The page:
• As noted above, the name and email of a target of a phishing email “typically” must be removed.
      • The Guidance notes as an example that a phishing attack could use “social engineering” that focuses on the target’s health condition, but states that sharing such information in a form that constitutes personal information of a specific individual “may not be necessary,” and instead suggests sharing an anonymized characterization of the cyber threat.
  • In Sharing with the Federal Government, Liability Protection Generally Applies Only to Sharing Through the DHS Process. The Guidance acknowledges that the “manner in which information is shared affects the protections private entities receive.” Guidance at 10. Importantly, in sharing information with the federal government, the only way to receive the liability protection of section 106 is to share information through the “DHS capability and process” created under section 105(c), or through the exceptions covering follow-up communications and “communications by a regulated non-Federal entity with such entity’s Federal regulatory authority regarding a cybersecurity threat.” Section 105(c)(1)(B)(i), (ii). Otherwise sharing with other federal agencies does not trigger the liability protections of section 106, although it does trigger the other protections, such as non-waiver of privilege and non-disclosure under FOIA, assuming of course that the other requirements of CISA are satisfied. Guidance at 10, 13.
    • Options for Using the DHS Process. The Guidance contains information on the options for submitting information using the DHS process created under section 105(c), including through the Automated Indicator Sharing (AIS) system, through a web form on the DHS National Cybersecurity and Communications Integration Center website, and by sending an email to DHS. Guidance at 12.
    • Guidance Warns That DHS Process is Not a Substitute for Other Federal Reporting. While obtaining liability protection appears to be a seemingly strong reason to only share information with the federal government through the DHS process, the Guidance warns that sharing conducted through this process “should not be construed to satisfy any statutory, regulatory, or contractual obligation. It’s not a substitute for reporting other types of information to federal entities, such as known or suspected cybercrimes directly to appropriate law enforcement agencies, known or suspected cyber incidents directly to the National Cybersecurity and Communications Integration Center, or required reporting to regulatory entities. The sharing addressed in this guidance is intended to complement, not replace, the prompt reporting of criminal activity, cyber incidents, or reportable events to the appropriate authorities.” Guidance at 10.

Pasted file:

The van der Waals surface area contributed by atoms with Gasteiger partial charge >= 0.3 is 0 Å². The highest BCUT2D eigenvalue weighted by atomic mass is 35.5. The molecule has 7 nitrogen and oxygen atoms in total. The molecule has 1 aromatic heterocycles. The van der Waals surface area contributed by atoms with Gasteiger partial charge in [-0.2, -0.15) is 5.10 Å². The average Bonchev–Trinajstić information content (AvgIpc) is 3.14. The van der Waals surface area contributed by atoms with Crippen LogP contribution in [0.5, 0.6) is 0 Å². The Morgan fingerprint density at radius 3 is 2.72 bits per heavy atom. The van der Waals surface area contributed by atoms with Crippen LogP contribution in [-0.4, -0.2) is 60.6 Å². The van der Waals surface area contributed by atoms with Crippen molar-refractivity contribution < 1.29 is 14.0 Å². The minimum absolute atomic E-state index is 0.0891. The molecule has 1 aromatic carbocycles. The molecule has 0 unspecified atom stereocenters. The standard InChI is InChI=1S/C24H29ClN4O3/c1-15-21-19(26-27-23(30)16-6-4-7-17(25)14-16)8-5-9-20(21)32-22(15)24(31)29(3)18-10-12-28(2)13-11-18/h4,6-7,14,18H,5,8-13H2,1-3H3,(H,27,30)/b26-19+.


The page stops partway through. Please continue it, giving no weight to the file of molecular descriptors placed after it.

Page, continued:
• Liability Protection Applies to Sharing with ISACs and ISAOs. The Guidance notes that companies may share information under CISA with Information Sharing and Analysis Centers (ISACs) or Information Sharing and Analysis Organizations (ISAOs), [7] which will in turn share information with federal agencies through DHS. Such sharing with an ISAC or ISAO brings with it the liability protections provided under section 106 because they are non-federal entities. Guidance at 13.

Implications and Recommendations

For many companies, sharing cybersecurity information with public and private partners should be part of a comprehensive cybersecurity program. By sharing, companies broaden the pool of information that the government and other companies can use to defend against attacks, which redounds to everyone’s benefit. Although CISA likely does not fundamentally change the cybersecurity landscape, it does tip the scale toward greater information sharing by offering limited protections and creating more certainty as to how, why, and why not to share cyber threat and defensive measure information.

In situations in which a company would ordinarily be motivated, pre-CISA, to share cybersecurity information with the government or other companies, such as through participation in an ISAC or ISAO, there is probably a strong case for the company to follow CISA’s requirements and procedures in order to obtain the law’s protections. Most companies already employ procedures to remove personal information from the information they share, and while additional one-time and ongoing efforts and costs will be incurred to comply with CISA, the benefits seem likely to justify the costs.

The more difficult question for a company is whether CISA should lead it to increase its voluntary information sharing above its baseline levels.